Saturday, October 15, 2022

Red Letter Poem #131

 The Red Letters



In ancient Rome, feast days were indicated on the calendar by red letters.  To my mind, all poetry and art serves as a reminder that every day we wake together beneath the sun is a red-letter day.


                                                                                                          – SteveRatiner




Red Letter Poem #131




It is, perhaps, too easy a metaphor to say that Martha Collins is a miner – but that doesn’t mean it’s not apt.  I don’t think I know of another lyric poet today who is so dogged a researcher; and once she senses that there is some rich vein, some subterranean knowledge beyond her immediate perception, it seems that nothing can block her efforts to unearth it, relying on a fierce spirit and keen-eyed intelligence to go deep.  She’s become quite well known for her elliptical style, her fragmentation of syntax and the narrative flow, but it is always in service of a more nuanced understanding – first her own, and then any reader who is willing to go exploring along with her.  In ten acclaimed volumes of poetry, she’s focused her sights on some of the most consequential social and historical dilemmas our country has faced – including her award-winning trilogy about racial conflict in America.  But this very week, her eleventh collection has been published in the Pitt Poetry Series – and in these poems, the story of coal and coal mining takes center stage, both as an historical thread in the evolution of modern American society, and as an icon for the processes by which poor people have had their lives commodified and abused in the service of power and wealth. 


But this is no academic curiosity on her part; she begins the book with her paternal grandfather’s experience in the 19th century mines of Illinois, touching on family stories and artifacts, trying to memorialize a half-forgotten experience.  Then the poems broaden their view to include, not only industrial mining, but the racial strife and rampant gun violence we suffer today – all of which she takes as symptoms of a willful blindness we are both the victim of and, sadly, complicit with.  When I read pieces like her long poem “Lamentations”, or today’s featured lyric “And the Revolution We Call the”, it seems to me Martha is portraying a mind struggling to make sense; it plunges ahead, retreats, feints left or right, doubles back on itself, reaching for a clarity just beyond the capability of ordinary speech.  But in their brokenness, her poems in the end cohere as a human document: they declare that there are layers of truth beneath the very ground we walk upon – and a poem can be sharp enough an auger to locate, excavate, and (shifting the spelling to let augury come into play) reassemble the fragments into what we need to have revealed.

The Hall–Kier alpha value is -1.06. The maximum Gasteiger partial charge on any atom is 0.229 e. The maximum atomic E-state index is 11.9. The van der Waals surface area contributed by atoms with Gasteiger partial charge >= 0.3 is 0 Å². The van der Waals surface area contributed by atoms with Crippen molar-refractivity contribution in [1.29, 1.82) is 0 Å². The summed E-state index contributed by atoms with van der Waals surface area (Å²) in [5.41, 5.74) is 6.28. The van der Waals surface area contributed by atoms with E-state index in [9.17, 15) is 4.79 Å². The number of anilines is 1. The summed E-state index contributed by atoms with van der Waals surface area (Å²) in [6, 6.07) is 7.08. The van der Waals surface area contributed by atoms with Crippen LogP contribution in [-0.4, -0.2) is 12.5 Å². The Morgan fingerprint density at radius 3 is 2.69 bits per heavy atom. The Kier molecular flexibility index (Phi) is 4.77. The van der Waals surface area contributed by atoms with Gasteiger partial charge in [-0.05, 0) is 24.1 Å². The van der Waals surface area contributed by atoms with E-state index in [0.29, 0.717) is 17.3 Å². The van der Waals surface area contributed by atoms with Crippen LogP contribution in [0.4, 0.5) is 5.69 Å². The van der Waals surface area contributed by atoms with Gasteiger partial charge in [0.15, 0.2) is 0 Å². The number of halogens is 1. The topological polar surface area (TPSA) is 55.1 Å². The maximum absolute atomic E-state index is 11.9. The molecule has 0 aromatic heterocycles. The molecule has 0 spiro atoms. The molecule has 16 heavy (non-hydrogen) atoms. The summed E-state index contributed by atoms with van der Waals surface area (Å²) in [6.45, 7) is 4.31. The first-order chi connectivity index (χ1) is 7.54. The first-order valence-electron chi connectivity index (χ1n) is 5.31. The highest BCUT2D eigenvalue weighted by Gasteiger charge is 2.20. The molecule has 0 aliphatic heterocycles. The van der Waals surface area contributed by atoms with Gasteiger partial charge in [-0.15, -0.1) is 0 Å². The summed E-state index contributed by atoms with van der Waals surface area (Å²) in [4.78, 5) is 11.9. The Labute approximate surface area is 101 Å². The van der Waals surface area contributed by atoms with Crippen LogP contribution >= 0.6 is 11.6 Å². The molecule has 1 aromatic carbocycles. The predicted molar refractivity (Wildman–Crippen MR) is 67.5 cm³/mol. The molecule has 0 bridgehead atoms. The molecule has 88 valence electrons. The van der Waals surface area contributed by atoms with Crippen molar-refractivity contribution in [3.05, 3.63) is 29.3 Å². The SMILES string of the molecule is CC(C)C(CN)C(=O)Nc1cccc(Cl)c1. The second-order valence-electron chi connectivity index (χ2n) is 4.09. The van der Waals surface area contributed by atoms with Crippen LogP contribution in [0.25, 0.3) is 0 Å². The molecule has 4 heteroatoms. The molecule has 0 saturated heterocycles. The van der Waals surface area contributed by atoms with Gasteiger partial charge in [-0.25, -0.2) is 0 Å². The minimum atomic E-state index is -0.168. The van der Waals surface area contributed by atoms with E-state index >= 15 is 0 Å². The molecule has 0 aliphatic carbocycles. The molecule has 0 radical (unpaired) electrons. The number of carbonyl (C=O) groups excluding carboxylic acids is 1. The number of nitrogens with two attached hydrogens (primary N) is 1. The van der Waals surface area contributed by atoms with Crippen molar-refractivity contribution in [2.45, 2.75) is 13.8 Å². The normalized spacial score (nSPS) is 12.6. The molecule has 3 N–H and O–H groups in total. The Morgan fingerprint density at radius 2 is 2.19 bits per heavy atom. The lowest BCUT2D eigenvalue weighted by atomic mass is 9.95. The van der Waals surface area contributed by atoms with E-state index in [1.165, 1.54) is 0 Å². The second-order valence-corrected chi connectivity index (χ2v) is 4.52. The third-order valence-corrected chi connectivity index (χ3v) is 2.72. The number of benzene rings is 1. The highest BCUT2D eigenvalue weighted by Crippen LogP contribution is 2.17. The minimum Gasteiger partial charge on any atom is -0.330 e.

Poet, translator, educator, anthologist, Martha has been the recipient of numerous honors including the Anisfield-Wolf Book Award, three Pushcart Prizes, the Alice Fay Di Castagnola Award, and the Laurence Goldstein Poetry Prize.  Her writing has earned her fellowships from the NEA, the Bunting Institute, the Ingram Merrill Foundation, and the Witter Bynner Foundation.  Blue Front, a book-length poem based on a lynching the poet’s father witnessed as a child, was chosen as one of “25 Books to Remember from 2006” by the New York Public Library.  The depths this poet is willing to excavate, and the dangerous freight carried within her poems, certainly make her one of America’s indispensable talents.




And the Revolution We Call the



coal to power steam engines

to pump water & lift coal

to sell or use to power steam


coal to coke for furnaces

to smelt iron to make tools

& furnaces to smelt for rails


trains to transport coal to power

steam engines to power trains

& boats to transport coal


harnessed the power of

raised to the power

of power



                            ––Martha Collins




The Red Letters 3.0


* If you would like to receive these poems every Friday in your own in-box – or would like to write in with comments or submissions – send correspondence to:



To learn more about the origins of the Red Letter Project, check out an essay I wrote for Arrowsmith Magazine:


Two of our partner sites will continue re-posting each Red Letter weekly: the YourArlington news blog



and the Boston Area Small Press and Poetry Scene


For updates and announcements about Red Letter projects and poetry readings, please follow me on Twitter          


No comments:

Post a Comment